The marketing boss who got shredded online for posting a selfie of himself crying on LinkedIn after laying off employees is doubling down on the widely mocked move.
Braden Wallake, the CEO of Columbus, Ohio-based marketing services firm HyperSocial, claimed his emotional post has resonated with other business leaders, even as countless LinkedIn users accuse him of being out of touch and attempting to portray himself as the victim of the cuts.
“The reason [I haven’t deleted it] is because I am getting countless messages from other business owners saying, ‘love this, been there, worst feeling, right there with you,’” Wallake told PR Week. “There is a lot of good that has come from this post, but I am trying to not sit there reading the negative 0.”
Wallake sparked vitriol among LinkedIn users for his original blubbering LinkedIn post, which he described as “the most vulnerable thing I’ll ever share.” He wrote that he was forced to cut the employees due to his own poor business decision.
“Days like today, I wish I was a business owner that was only money driven and didn’t care about who he hurt along the way. But I’m not,” Wallake wrote alongside the picture of tears streaming down his face.
“So, I just want people to see, that not every CEO out there is cold-hearted and doesn’t care when he/she have to lay people off,” he added.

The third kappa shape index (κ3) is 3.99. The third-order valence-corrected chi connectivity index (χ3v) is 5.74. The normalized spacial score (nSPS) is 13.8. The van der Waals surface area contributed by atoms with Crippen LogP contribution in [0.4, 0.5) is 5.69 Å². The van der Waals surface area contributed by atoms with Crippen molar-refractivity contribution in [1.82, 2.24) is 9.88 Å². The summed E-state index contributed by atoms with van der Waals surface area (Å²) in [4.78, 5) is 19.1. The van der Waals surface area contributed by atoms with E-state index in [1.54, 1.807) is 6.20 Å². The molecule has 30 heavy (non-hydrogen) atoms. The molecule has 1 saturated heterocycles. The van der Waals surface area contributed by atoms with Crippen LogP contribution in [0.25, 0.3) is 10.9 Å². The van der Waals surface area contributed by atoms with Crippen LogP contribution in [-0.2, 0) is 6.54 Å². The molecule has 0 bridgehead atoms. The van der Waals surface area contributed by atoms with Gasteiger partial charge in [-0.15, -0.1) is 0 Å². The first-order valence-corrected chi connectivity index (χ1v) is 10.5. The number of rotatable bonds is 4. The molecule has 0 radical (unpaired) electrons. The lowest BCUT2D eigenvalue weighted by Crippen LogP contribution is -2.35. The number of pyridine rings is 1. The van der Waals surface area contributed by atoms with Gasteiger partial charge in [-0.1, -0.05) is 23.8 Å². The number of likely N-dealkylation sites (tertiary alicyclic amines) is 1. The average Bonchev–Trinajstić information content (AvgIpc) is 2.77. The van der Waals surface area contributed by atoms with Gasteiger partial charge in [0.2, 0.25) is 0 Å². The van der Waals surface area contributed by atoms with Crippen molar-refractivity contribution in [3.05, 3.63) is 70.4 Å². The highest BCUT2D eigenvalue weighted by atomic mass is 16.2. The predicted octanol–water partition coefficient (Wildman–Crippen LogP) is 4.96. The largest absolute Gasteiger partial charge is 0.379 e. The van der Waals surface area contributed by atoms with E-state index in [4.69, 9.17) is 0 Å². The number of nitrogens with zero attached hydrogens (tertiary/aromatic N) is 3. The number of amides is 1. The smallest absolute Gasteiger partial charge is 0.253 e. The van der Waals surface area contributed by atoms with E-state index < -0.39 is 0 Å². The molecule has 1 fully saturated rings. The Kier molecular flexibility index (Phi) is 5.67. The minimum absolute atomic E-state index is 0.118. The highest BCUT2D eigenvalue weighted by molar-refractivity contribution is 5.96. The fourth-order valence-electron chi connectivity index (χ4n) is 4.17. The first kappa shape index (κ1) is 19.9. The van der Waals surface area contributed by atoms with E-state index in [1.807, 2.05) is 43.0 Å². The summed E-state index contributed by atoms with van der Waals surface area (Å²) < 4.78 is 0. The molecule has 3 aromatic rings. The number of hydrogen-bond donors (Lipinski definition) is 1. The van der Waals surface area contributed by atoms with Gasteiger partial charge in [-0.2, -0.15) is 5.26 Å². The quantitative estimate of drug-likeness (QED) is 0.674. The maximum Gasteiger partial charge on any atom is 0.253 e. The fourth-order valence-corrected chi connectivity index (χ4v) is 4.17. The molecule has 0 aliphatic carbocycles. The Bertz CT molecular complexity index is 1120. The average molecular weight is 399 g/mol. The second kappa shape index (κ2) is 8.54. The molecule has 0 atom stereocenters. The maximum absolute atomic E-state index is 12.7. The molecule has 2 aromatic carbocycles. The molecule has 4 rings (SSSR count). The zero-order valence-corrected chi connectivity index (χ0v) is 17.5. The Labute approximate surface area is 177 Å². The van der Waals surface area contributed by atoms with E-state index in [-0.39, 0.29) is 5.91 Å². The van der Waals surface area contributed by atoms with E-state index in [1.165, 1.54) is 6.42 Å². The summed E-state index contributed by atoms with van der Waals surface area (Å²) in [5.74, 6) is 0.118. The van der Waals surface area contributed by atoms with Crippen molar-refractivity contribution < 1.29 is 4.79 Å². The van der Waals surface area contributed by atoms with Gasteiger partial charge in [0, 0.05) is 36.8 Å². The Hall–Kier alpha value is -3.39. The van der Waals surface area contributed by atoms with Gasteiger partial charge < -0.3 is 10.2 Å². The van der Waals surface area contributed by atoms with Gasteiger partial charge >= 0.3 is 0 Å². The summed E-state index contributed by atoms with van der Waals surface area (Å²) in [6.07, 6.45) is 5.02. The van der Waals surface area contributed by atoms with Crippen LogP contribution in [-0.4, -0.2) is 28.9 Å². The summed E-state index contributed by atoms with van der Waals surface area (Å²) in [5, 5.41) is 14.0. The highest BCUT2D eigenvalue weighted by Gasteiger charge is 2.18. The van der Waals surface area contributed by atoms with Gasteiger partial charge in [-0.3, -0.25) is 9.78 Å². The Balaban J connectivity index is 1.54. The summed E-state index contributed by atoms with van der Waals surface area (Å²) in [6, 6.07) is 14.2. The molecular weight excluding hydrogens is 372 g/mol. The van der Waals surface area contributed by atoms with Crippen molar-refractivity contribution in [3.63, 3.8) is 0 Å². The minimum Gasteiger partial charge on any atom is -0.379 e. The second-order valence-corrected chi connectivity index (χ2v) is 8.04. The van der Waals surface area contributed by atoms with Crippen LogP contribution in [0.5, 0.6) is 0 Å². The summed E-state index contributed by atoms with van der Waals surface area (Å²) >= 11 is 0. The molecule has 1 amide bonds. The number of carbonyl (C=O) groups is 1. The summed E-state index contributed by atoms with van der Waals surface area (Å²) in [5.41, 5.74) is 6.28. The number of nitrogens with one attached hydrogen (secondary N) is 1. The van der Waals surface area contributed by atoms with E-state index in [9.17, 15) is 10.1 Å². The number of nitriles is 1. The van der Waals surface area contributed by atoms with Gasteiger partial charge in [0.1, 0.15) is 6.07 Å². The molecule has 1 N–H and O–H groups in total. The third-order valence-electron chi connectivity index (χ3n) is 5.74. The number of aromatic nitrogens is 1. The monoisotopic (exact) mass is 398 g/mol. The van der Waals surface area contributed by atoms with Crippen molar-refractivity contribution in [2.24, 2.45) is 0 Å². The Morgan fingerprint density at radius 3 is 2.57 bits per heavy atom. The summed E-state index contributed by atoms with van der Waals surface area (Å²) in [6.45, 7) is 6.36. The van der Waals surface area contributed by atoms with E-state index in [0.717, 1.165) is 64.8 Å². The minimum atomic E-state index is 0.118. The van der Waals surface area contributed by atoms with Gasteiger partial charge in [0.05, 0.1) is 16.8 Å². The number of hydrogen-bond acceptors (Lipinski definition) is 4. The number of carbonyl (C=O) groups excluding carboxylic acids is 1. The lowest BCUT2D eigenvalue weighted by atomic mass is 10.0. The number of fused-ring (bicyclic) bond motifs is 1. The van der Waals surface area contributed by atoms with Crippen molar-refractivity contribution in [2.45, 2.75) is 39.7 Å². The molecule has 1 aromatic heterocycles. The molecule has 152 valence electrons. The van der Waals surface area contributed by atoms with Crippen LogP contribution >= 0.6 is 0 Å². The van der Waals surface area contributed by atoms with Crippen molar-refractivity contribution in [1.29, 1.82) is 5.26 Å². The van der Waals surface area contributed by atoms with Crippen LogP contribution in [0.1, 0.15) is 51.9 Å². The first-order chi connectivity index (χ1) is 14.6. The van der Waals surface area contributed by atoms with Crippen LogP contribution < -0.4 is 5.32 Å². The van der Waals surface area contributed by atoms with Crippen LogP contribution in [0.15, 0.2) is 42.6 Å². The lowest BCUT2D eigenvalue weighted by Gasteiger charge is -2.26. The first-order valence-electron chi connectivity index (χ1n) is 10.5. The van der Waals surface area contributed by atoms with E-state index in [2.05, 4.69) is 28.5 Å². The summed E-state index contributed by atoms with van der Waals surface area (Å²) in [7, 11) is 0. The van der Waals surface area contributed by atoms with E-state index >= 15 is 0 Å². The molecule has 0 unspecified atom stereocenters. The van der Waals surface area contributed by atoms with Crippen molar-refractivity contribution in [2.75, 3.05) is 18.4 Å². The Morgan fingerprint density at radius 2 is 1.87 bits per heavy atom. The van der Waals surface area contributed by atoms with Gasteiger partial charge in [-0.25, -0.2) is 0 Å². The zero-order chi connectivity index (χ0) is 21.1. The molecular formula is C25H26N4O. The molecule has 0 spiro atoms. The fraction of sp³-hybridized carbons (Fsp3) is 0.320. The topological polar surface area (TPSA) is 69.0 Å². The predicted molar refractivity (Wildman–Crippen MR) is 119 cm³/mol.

The original LinkedIn post has garnered more than 35,000 reactions, nearly 7,500 comments and nearly 700 shares since it first went online earlier this week.
Wallake later apologized for how his post was perceived – though he told PR Week that he isn’t sorry about the message itself.
“Hey everyone, yes, I am the crying CEO. No, my intent was not to make it about me or victimize myself. I am sorry it came across that way,” he said. “It was not my place to out the employees’ names publicly.”
Wallake said he laid off two employees at HyperSocial, which still has 15 workers left. He also defended his own actions at the company, noting he didn’t take a salary for the first 18 months of its existence and now receives a paycheck of $250 per week.
“People have no idea what has actually gone on, what actions we have taken, what conversations we have had with these employees,” Wallake told the outlet.
Wallake’s post sparked a trend on LinkedIn where users shared photos of themselves crying and sharing bad news.
One user named Drew M. posted his own crying selfie while expressing regret for “Taco Tuesday,” saying it was “a bad choice.”
David Rolls, a London-based podcaster, mocked Wallake’s post by sharing his own exaggerated, babyish crying selfie – joking that he had to commandeer his employee’s team’s sales commission to pay for an all-inclusive trip to Thailand.
“I’ve never been to Thailand, and really want to go, so what was I to do?” Rolls wrote. “Go somewhere cheaper? A 4-star resort? Of course not.”